In 2016 riot grrrls use Snapchat.
Don’t believe me? Not punk enough?
Boisterous, bespectacled redhead Allison Wolfe would beg to differ.
“I’m learning Snapchat,” said Allison to the capacity audience at Comet Ping Pong in Washington, D.C., last Thursday, September 15. She was thanking Governess and Coup Souvage & The Snips for opening and had captured part of each local band’s session with her phone using social media app popularized by Millennials. “You can’t see it because it disappears in like 2 seconds. I’m supposed to be learning [technology] though. I am taking a class for that.” She’s enrolled at the University of Southern California and even wrote a song about it called “USC,” which kicked of the Sex Stains set that night.
The Washington, D.C. native whose rock pedigree is one that has literally made the history books – really, check out page 458 in Barbara O’Dair’s tome “Trouble Girls: The Rolling Stone Book of Women in Rock.” She’s been “jumping around like a manic cheerleader” since the early 1990s performing in first generation riot girl outfits like Bratmobile, Partyline, and Cold Cold Hearts.
Her notoriety has certainly helped the new Los Angeles-based band garner fan support while on tour said the band’s drummer, David Orlando, former Warpaint member who moonlights as a DJ and club promoter. “There’s a commonality there – people come out to our shows because they are definitely interested in what Allison [Wolfe] is doing now.”
This third stop on their brief 5-show, post-album release, mini-tour was no exception. Friends and family were in the audience, including legendary singer/songwriter, guitarist and founding member of Fugazi, Ian MacKaye. Members of Nation of Ulysses were also present to support their long-time friend’s new endeavor.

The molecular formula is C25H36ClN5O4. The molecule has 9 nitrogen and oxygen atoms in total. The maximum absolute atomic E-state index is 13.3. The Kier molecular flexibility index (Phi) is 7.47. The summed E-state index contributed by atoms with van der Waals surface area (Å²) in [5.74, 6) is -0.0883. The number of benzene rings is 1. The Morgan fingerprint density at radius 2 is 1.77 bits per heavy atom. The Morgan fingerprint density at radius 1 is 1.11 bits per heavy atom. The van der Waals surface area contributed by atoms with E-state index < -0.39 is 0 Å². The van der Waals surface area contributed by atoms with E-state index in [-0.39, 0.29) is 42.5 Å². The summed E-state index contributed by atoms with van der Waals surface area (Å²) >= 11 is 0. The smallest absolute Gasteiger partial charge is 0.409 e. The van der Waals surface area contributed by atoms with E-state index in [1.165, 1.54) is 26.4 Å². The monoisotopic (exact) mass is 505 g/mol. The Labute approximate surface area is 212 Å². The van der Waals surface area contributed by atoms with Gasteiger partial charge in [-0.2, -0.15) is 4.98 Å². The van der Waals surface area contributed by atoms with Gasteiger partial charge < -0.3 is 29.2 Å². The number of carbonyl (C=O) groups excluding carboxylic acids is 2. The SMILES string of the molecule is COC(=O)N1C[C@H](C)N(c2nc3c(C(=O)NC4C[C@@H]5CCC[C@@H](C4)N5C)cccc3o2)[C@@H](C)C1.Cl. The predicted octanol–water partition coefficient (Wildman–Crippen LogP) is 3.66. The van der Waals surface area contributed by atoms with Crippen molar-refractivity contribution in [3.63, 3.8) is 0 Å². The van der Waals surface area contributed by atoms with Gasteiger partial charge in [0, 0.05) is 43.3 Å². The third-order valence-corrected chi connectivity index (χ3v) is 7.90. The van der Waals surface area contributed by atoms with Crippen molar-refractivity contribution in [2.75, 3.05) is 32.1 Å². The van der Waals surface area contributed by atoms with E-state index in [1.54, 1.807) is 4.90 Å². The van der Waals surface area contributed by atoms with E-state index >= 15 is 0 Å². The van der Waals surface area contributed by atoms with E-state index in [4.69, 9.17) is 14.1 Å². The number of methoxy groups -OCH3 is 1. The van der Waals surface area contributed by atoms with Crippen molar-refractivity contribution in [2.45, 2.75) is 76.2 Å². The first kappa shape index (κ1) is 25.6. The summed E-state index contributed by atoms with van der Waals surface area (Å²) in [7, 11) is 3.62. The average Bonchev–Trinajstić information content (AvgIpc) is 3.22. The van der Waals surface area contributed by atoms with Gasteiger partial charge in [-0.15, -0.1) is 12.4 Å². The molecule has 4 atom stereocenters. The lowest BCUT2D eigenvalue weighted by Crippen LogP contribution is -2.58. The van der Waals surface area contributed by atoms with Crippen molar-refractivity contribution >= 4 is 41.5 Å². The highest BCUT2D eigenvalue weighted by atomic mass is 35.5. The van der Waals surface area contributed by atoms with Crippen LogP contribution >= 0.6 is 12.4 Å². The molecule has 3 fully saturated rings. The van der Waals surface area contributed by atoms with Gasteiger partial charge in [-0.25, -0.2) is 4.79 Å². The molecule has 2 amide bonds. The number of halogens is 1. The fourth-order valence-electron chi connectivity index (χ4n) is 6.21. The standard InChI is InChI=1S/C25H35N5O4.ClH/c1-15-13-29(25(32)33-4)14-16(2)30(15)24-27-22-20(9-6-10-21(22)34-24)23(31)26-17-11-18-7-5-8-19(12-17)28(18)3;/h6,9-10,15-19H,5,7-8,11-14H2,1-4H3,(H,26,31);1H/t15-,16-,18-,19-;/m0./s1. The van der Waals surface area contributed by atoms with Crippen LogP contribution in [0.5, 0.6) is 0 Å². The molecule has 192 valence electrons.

“I really consider DC to be home,” said Allison at the top of the show, who also identifies another Washington as “home” – the Pacific Northwestern city of Olympia specifically. “I mean I bitch about it all the time, but I love it!” That sentiment was not lost on the DC residents present, who cheered loudly in agreement.
Even though she might be the initial attraction and the more outspoken of the two vocalists, it’s important to acknowledge that Sex Stains is not just Allison. Upon experiencing them live, that assertion quickly became abundantly clear. She specifically sought out a partner because, “While being a front person is cool, after awhile you’re kind of bored with yourself and I just wanted to have someone else to interact with.” Her aim was to take achieve “something a little more complex onstage or at least vocally.”
She succeeded brilliantly in securing Mecca Vazi Andrews, who she discovered at a tribute night for the English punk rock band Crass, dubbed “Crass ‘Penis Envy’ 30-Year Anniversary Celebration” at the Los Angeles club The Echo. The professional dancer and choreographer’s performance of “Bata Motel” elicited two words from Allison: “Oh wow,” and she immediately knew she wanted be in a band with two singers.
Visually, they couldn’t be more opposite. That stark contrast permeated their individual onstage personas and delivery, both making it a point to interact with the receptive audience. The two complemented each other in a way I haven’t seen before, especially with females, and it was more than refreshing. The high-powered verbal and physical dance they exchanged was engaging and left me demanding more after the 43-minute set was finished.
If it wasn’t for these tribute nights at the Echo, who knows if the band ever would have formed, but it did and both me and their other fans are glad. David, Allison, guitarist Sharif Dumani, and bassist Pachy Garcia (also in Prettiest Eyes) all met after witnessing each other’s individual performances of various cover songs at the Part Time Punk shows at the nightclub. Their love, knowledge, and respect for the punk and post-punk genres is indisputable while watching the show and the quintet play seamlessly without a hitch – except well, maybe the first couple of minutes, where Allison asked people to let Mecca cut in the bathroom line. But that just added to the whole raw, intimate atmosphere of the night.
Fan and concert attendee Bramman “Sander” Avery, 27, from Washington, D.C., summed the night up perfectly: “This is the most punk show I’ve been to in a hot minute.”
– Allison is a champion at self-deprecation. A fan reminded her that she allegedly said: “Never date a guy who listens to GWAR.” Surprised by this, she stated she forgot saying that, and offered: “You could do worse – like me.” Those interested, take note.